New Delhi: The air quality in national capital dropped towards ‘very poor category’ on Wednesday. In some areas, the Air Quality Index (AQI) was recorded to be a hazardous level. An AQI between 0 and 50 is considered “good”, 51 and 100 “satisfactory”, 101 and 200 “moderate”, 201 and 300 “poor”, 301 and 400 “very poor” and that between 401 and 500 is categorised as “severe”.

During wee hours on Wednesday, the AQI was recorded to be at 407 at Anand Vihar whereas, it was 280 at Mandir Marg. Meanwhile on Tuesday, the overall Air Quality Index (AQI) of Delhi was recorded at 293, just eight points below the ‘very poor’ category. The PM10 level (presence of particles with diameter less than 10 micrometres) in Delhi stood at 274 and the PM2.5 level was recorded at 119. Both PM10 and PM2.5 are in poor category, according to Central Pollution Control Board’s data.

Several factors like vehicular pollution, construction activities and meteorological factors like wind speed are believed to be responsible for continuing pollution in the city.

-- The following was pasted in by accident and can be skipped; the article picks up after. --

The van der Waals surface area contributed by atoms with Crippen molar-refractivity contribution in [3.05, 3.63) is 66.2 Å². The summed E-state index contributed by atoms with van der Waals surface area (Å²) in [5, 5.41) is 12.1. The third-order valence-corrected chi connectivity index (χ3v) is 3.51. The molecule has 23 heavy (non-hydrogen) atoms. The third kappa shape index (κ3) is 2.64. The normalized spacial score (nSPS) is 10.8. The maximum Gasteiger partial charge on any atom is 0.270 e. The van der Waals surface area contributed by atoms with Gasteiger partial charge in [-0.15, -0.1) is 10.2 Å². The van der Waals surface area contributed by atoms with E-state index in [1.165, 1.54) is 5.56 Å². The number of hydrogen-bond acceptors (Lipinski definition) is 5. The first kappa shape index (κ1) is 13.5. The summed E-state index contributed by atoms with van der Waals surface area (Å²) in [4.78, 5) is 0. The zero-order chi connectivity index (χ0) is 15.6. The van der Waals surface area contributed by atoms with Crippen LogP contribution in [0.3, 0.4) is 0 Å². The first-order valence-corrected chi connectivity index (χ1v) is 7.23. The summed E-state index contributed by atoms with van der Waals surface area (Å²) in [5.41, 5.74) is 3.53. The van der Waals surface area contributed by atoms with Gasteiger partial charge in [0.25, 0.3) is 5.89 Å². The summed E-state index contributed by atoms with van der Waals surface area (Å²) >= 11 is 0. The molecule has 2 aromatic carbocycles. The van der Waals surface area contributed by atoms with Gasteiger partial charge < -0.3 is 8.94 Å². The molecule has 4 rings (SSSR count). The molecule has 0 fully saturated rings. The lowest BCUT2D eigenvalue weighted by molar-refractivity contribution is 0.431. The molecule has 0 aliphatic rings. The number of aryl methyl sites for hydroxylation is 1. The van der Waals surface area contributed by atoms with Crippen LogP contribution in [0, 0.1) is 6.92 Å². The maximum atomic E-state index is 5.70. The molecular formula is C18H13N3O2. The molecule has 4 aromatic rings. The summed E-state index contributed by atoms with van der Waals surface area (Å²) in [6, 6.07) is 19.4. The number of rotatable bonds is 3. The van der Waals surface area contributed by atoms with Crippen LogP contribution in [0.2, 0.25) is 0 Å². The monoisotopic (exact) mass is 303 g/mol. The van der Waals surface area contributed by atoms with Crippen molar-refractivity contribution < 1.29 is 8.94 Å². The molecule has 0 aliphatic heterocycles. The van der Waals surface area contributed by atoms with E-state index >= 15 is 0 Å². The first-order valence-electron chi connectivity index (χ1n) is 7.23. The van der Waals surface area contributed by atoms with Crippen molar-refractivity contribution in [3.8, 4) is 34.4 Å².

On Monday, an emergency plan to combat air pollution came into force in Delhi-NCR. The Graded Response Action Plan (GRAP), which has come into effect for the second year, ensures stringent actions are taken based on the air quality.

Under the plan, measures like mechanised sweeping of roads, ban on garbage burning, pollution control measures at brick kilns and deployment of police to ensure smooth passage of traffic at vulnerable areas are in force in Delhi-National Capital Region (NCR) as the air quality lies in the poor category.

Furthermore, a ban on the use of gensets has also been imposed in the city. However, they are being allowed to operate in parts of the NCR due to power issues.

The GRAP, notified by the Ministry of Environment, Forest and Climate Change in 2012, prescribes a set of measures to curb air pollution based on the Central Pollution Control Board’s (CPCB) daily Air Quality Index (AQI).

The emergency plan gets implemented if “very poor” or “severe” air pollution levels are recorded for 48 hours but given the extent of winter pollution witnessed by the national capital, the plan has been implemented as the air quality slipped to the “poor” category.

Air pollution in Delhi and nearby states increases particularly due to burning of paddy straw during October and November and wheat straw during April in Punjab and Haryana. Recently, NASA had released images showing rampant stubble burning activity in the two states. On its official website, it had stated that burning of crop residue in Punjab and Haryana has increased significantly over the past 10 days in and near Amritsar, Ambala, Karnal, Sirsa and Hisar.